Editorial note: I originally wrote this post for the NDepend blog. You can check out the original here, at the site. If you like this post, head on over, and check out more at the site.
Managing a team of software developers is a tall order. This is doubly true when the line management includes both org chart duties (career development, HR administrivia, etc) and responsibility for the team’s performance when it comes to shipping. In this case, you’re being asked to understand their day to day performance well enough to evaluate their performance and drive improvement, in spite of the fact that what they do is utterly opaque to you. It’s like being asked to simultaneously coach a team and referee the game for a sport whose rules you don’t know. As I said, a tall order.
I’ll grant that, if you’re a manager, you may have been technical at some point, perhaps even recently. Or maybe not, but you’ve been around it long enough to pick up a lot of concepts, at least in the abstract. But in neither case, if you were asked what, exactly, Alice coded up yesterday, would you be able to answer. Whether it’s due to total lack of experience, being “rusty” from not having programmed in a number of years, or simply being unable to keep up with what 8 other people are doing, their work is opaque to you.
As with coaching/refereeing the game that you don’t understand, you can pick up on their body language and gestures. If all members of the team appear disgusted with one of their mates, that one probably did something bad. You’re not totally without context clues and levers to pull, but it wouldn’t be hard at all for them to put one over on you, if they were so inclined. You’re navigating a pretty tough obstacle course.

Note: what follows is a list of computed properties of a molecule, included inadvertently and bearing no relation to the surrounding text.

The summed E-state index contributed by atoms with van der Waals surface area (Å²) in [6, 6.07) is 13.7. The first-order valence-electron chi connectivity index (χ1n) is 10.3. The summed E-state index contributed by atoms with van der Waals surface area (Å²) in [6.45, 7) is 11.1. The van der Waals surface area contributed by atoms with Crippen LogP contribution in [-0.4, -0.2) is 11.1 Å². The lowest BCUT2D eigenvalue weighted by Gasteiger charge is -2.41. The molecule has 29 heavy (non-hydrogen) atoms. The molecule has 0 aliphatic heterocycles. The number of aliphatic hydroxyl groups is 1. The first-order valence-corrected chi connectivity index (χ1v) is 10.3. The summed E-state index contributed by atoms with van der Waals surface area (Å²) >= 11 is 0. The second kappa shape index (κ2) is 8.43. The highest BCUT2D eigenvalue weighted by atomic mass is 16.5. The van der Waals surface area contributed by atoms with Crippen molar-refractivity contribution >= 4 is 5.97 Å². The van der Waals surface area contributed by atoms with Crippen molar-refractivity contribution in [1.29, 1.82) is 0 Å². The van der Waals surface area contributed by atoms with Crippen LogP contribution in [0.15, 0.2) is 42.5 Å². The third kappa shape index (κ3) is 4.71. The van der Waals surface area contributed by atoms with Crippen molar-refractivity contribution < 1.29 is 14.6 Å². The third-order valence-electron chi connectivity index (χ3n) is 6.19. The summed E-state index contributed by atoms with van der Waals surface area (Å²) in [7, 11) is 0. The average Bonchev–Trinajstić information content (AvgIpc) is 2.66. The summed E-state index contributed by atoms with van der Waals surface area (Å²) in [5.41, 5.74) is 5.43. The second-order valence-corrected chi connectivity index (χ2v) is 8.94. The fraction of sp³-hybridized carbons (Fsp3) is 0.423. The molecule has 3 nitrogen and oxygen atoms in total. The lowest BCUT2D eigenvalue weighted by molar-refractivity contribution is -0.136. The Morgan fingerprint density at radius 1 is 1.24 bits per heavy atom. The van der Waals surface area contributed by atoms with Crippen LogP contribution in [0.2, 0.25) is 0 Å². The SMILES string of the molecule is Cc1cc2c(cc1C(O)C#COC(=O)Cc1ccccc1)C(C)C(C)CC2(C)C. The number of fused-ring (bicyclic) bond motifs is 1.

And so it becomes pretty easy to make mistakes. It’s also pretty understandable, given the lay of the land. I’ll take you through a few of the more common ones that I tend to see, and offer some thoughts on what you can do instead.
The opacity of the development team’s labor creates a situation in which it’s easy to feel as though you don’t have control. And a perfectly natural impulse in such a situation is to overcompensate and try to exert as much control as possible. The overwhelming majority of folks that micromanage don’t think to themselves, “I want to be an insufferable control freak,” but rather something along the lines of, “I just need to get really involved for now while we’re facing this deadline, and then I’ll back off when things settle down.”